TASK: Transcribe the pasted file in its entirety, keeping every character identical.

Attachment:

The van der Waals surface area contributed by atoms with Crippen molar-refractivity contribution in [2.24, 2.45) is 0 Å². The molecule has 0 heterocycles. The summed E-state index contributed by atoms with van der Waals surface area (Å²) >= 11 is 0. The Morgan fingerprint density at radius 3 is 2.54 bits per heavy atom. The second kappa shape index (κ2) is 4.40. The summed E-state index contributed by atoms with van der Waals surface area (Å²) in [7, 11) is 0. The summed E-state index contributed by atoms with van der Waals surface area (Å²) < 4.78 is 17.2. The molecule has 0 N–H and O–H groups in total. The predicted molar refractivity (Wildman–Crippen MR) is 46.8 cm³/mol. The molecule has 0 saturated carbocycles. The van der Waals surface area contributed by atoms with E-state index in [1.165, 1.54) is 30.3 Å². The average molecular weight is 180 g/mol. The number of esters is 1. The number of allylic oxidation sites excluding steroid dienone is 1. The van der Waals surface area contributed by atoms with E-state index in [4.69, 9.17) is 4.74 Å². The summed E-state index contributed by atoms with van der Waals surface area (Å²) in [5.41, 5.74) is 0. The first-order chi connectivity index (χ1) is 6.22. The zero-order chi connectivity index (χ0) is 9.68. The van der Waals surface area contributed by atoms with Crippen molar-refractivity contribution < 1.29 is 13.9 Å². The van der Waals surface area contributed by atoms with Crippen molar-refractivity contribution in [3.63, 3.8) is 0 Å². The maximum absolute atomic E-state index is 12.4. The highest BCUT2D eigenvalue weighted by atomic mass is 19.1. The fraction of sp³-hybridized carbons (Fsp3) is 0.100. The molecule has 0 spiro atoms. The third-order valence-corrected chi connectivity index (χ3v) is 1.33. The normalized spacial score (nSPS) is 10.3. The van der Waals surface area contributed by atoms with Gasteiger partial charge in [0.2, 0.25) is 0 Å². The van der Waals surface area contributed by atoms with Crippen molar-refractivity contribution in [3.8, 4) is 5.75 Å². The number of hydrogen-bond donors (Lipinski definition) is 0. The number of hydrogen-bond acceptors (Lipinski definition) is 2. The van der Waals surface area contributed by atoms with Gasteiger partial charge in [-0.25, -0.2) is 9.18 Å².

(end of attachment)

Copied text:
The van der Waals surface area contributed by atoms with Crippen molar-refractivity contribution in [2.24, 2.45) is 0 Å². The molecule has 0 heterocycles. The summed E-state index contributed by atoms with van der Waals surface area (Å²) >= 11 is 0. The Morgan fingerprint density at radius 3 is 2.54 bits per heavy atom. The second kappa shape index (κ2) is 4.40. The summed E-state index contributed by atoms with van der Waals surface area (Å²) in [7, 11) is 0. The summed E-state index contributed by atoms with van der Waals surface area (Å²) < 4.78 is 17.2. The molecule has 0 N–H and O–H groups in total. The predicted molar refractivity (Wildman–Crippen MR) is 46.8 cm³/mol. The molecule has 0 saturated carbocycles. The van der Waals surface area contributed by atoms with E-state index in [1.165, 1.54) is 30.3 Å². The average molecular weight is 180 g/mol. The number of esters is 1. The number of allylic oxidation sites excluding steroid dienone is 1. The van der Waals surface area contributed by atoms with E-state index in [4.69, 9.17) is 4.74 Å². The summed E-state index contributed by atoms with van der Waals surface area (Å²) in [5.41, 5.74) is 0. The first-order chi connectivity index (χ1) is 6.22. The zero-order chi connectivity index (χ0) is 9.68. The van der Waals surface area contributed by atoms with Crippen molar-refractivity contribution < 1.29 is 13.9 Å². The van der Waals surface area contributed by atoms with Crippen molar-refractivity contribution in [3.63, 3.8) is 0 Å². The maximum absolute atomic E-state index is 12.4. The highest BCUT2D eigenvalue weighted by atomic mass is 19.1. The fraction of sp³-hybridized carbons (Fsp3) is 0.100. The molecule has 0 spiro atoms. The third-order valence-corrected chi connectivity index (χ3v) is 1.33. The normalized spacial score (nSPS) is 10.3. The van der Waals surface area contributed by atoms with Gasteiger partial charge in [0.2, 0.25) is 0 Å². The van der Waals surface area contributed by atoms with Crippen molar-refractivity contribution in [3.8, 4) is 5.75 Å². The number of hydrogen-bond donors (Lipinski definition) is 0. The number of hydrogen-bond acceptors (Lipinski definition) is 2. The van der Waals surface area contributed by atoms with Gasteiger partial charge in [-0.25, -0.2) is 9.18 Å².